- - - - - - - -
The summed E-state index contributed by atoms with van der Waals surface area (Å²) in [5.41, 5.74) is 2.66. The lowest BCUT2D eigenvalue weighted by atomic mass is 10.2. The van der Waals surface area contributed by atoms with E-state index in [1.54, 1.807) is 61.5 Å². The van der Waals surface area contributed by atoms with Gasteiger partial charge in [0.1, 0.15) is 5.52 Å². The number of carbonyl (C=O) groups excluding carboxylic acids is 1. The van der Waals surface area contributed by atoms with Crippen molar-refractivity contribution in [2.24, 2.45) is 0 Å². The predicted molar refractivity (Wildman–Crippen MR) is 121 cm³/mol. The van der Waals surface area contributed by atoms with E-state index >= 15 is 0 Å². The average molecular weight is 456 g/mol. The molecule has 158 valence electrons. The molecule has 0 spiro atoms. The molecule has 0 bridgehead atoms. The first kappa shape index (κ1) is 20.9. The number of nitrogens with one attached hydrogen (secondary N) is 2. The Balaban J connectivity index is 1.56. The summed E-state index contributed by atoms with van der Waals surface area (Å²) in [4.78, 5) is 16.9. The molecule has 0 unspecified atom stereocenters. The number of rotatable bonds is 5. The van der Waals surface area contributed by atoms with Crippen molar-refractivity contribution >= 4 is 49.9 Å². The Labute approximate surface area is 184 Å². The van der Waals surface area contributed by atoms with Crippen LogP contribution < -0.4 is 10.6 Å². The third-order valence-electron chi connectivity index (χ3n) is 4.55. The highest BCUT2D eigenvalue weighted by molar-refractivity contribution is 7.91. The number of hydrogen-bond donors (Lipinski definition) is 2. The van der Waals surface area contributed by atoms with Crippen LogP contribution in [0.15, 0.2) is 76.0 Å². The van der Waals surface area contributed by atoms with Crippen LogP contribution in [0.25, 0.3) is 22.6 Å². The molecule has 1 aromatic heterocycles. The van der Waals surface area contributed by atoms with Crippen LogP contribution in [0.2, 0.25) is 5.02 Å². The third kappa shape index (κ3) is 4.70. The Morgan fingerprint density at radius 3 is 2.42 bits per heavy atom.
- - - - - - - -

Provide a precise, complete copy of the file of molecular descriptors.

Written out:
The summed E-state index contributed by atoms with van der Waals surface area (Å²) in [5.41, 5.74) is 2.66. The lowest BCUT2D eigenvalue weighted by atomic mass is 10.2. The van der Waals surface area contributed by atoms with E-state index in [1.54, 1.807) is 61.5 Å². The van der Waals surface area contributed by atoms with Gasteiger partial charge in [0.1, 0.15) is 5.52 Å². The number of carbonyl (C=O) groups excluding carboxylic acids is 1. The van der Waals surface area contributed by atoms with Crippen molar-refractivity contribution in [2.24, 2.45) is 0 Å². The predicted molar refractivity (Wildman–Crippen MR) is 121 cm³/mol. The van der Waals surface area contributed by atoms with E-state index >= 15 is 0 Å². The average molecular weight is 456 g/mol. The molecule has 158 valence electrons. The molecule has 0 spiro atoms. The molecule has 0 bridgehead atoms. The first kappa shape index (κ1) is 20.9. The number of nitrogens with one attached hydrogen (secondary N) is 2. The Balaban J connectivity index is 1.56. The summed E-state index contributed by atoms with van der Waals surface area (Å²) in [4.78, 5) is 16.9. The molecule has 0 unspecified atom stereocenters. The number of rotatable bonds is 5. The van der Waals surface area contributed by atoms with Crippen molar-refractivity contribution >= 4 is 49.9 Å². The Labute approximate surface area is 184 Å². The van der Waals surface area contributed by atoms with Crippen LogP contribution < -0.4 is 10.6 Å². The third-order valence-electron chi connectivity index (χ3n) is 4.55. The highest BCUT2D eigenvalue weighted by molar-refractivity contribution is 7.91. The number of hydrogen-bond donors (Lipinski definition) is 2. The van der Waals surface area contributed by atoms with Crippen LogP contribution in [0.15, 0.2) is 76.0 Å². The van der Waals surface area contributed by atoms with Crippen LogP contribution in [0.25, 0.3) is 22.6 Å². The molecule has 1 aromatic heterocycles. The van der Waals surface area contributed by atoms with Crippen LogP contribution in [0.2, 0.25) is 5.02 Å². The third kappa shape index (κ3) is 4.70. The Morgan fingerprint density at radius 3 is 2.42 bits per heavy atom.